Leading Authority on Chiropractic Education Responds to Australian Ban on Infants

News Staff
Leading Authority on Chiropractic Education Responds to Australian Ban on Infants

Chiropractic Board Collapsed to Political Pressure

In a statement released today Phillip Ebrall PhD, PhD (Cand) and President of the Tokyo College of Chiropractic, responded to the recent false claim by the Chiropractic Board of Australia that ". . . there is no current clinical guideline, or peer-reviewed publication to guide chiropractors with respect to the care of infants and young children, and the use of spinal manipulation in particular."

The Chiropractic Board of Australia made the decision to ban spinal manipulation in infants following outrage and condemnation of the chiropractic care of infants and children by the Australian Medical Association and the Minister of Health.

CLICK HERE for those stories

In his release, Professor Ebrall states the Board is ". . . ignorant of the evidence strongly supportive of the chiropractic care of children under two."

Ebrall stated that this is an ". . . example of a regulatory body collapsing to political pressure led by the members of the medical profession now holding elected positions in governments and Ministerial advisors throughout Australia."

Chiropractors around the world were shocked to see such a blatant attack on the practice of chiropractic which has a record of safety over the past 100 + years that is unmatched by the practice of medicine.

In fact, Ebrall points out:

This planned political infiltration for the purpose of subverting chiropractic has been reported by chiropractic historians such as Rome and Painter and is documented in the papers of The Wilk Trial as The Iowa Plan, having originated by the Iowa Medical Society. The Iowa Plan is summed up in the plaintiffs’ 132-page aid to the court, submitted June 25, 1987, in the Wilk case. The Iowa Plan’s section “What Medicine Should Do About The Chiropractic Menace” includes a Part G titled “Undertake a positive program of ‘containment'” to ensure chiropractic as a profession will ‘wither on the vine’ and the chiropractic menace will die a natural but somewhat undramatic death. The Iowa Plan states that such actions taken by the medical profession should be persistent and behind-the-scenes whenever possible.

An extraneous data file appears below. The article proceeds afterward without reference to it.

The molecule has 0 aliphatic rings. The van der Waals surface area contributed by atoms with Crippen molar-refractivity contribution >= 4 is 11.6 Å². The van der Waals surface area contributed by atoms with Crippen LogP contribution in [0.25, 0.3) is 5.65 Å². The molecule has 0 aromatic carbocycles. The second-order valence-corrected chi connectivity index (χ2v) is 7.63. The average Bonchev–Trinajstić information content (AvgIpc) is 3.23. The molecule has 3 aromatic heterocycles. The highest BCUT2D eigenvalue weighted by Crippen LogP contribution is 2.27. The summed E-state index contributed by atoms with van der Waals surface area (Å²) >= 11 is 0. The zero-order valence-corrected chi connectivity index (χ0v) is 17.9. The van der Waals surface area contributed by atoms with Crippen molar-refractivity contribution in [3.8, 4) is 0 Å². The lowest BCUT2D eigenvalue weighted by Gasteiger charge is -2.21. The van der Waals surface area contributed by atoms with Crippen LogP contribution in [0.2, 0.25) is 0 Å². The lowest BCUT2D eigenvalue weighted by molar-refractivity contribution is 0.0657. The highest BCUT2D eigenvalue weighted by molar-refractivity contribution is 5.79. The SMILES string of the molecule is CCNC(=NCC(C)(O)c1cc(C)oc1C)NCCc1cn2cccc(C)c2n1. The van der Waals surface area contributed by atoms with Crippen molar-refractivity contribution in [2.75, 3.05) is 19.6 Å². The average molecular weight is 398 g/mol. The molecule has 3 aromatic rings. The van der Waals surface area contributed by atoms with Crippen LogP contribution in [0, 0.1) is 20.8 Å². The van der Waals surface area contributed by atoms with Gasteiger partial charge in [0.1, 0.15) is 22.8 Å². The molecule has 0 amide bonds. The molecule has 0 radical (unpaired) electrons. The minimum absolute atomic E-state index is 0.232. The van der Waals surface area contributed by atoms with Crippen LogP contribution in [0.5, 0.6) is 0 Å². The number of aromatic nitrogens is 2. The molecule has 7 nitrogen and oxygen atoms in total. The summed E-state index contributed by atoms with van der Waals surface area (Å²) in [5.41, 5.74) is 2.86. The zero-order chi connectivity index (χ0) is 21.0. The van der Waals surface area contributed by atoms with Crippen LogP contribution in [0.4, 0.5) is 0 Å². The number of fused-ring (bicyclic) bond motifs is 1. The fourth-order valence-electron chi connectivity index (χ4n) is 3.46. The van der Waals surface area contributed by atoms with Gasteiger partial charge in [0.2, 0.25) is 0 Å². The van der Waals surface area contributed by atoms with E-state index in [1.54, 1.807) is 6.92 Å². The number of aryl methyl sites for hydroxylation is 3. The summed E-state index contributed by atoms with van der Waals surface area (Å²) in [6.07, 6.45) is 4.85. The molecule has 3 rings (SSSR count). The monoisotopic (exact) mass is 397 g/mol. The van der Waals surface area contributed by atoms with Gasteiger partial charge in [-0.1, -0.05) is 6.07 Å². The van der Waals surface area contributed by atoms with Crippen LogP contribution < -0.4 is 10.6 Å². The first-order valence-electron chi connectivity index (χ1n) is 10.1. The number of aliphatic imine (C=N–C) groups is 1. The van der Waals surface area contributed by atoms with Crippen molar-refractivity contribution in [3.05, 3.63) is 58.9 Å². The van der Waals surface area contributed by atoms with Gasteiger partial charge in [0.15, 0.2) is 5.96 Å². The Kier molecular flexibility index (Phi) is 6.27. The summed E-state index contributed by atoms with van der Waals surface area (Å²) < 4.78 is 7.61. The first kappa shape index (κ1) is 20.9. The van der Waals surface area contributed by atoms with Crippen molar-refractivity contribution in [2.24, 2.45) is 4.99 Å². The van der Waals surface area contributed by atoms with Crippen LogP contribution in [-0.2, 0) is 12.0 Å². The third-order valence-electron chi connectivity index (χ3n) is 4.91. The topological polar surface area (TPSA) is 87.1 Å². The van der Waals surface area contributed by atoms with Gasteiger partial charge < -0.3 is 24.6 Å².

Ebrall goes on to warn:

"Any professional chiropractic body that dismisses The Iowa Plan as a 'conspiracy theory' is negligent in their duty of care to its members and the profession."

One of the problems raised by the Chiropractic Board's ban is the conflation of terminology in regards to "spinal manipulation". While the profession of chiropractic has been strongly associated with spinal manipulation such procedures are but one method chiropractors use to address vertebral subluxations there are actually a host of low and non force procedures that are utilized when caring for people across the life span.

As Ebrall points out:

"The use by the CBA of the vague term 'manipulation' demonstrates its isolation from real-world chiropractic practice where conventional chiropractors 'adjust' within an evidence-based clinical framework and rarely, if ever, manipulate children. The notion that chiropractors 'manipulate' babies is a deliberate myth of political medicine with nefarious intent."

This most recent attack in Australia comes on the heels of overblown and childish outrage by the medical and public health community after the posting of a video online of an infant receiving chiropractic care.

Australia has a growing 34% caesarean section rate and 19% of babies delivered in Australia are yanked out using forceps or vacumn extraction.

Things don't get any better if they are lucky enough to survive the early years of medical intervention. 18,000 people die every year in Australian hospitals through preventable medical negligence, 50,000 people suffer from permanent injury annually as a result of medical negligence in Australia and 80,000 Australian patients per year are hospitalized due to medication errors. Another report suggests at least 230,000 admissions annually in Australia are caused by patients taking too much or too little of a medicine, or taking the wrong medicine – with an estimated annual cost of at least $1.2 billion.

But apparently this crisis is nothing to worry about because the Victorian Health Minister and the President of the Australian Medical Association are instead focusing their outrage on the chiropractic profession for caring for babies.

CLICK HERE for the full text of Dr. Ebrall's Release

McCoy Press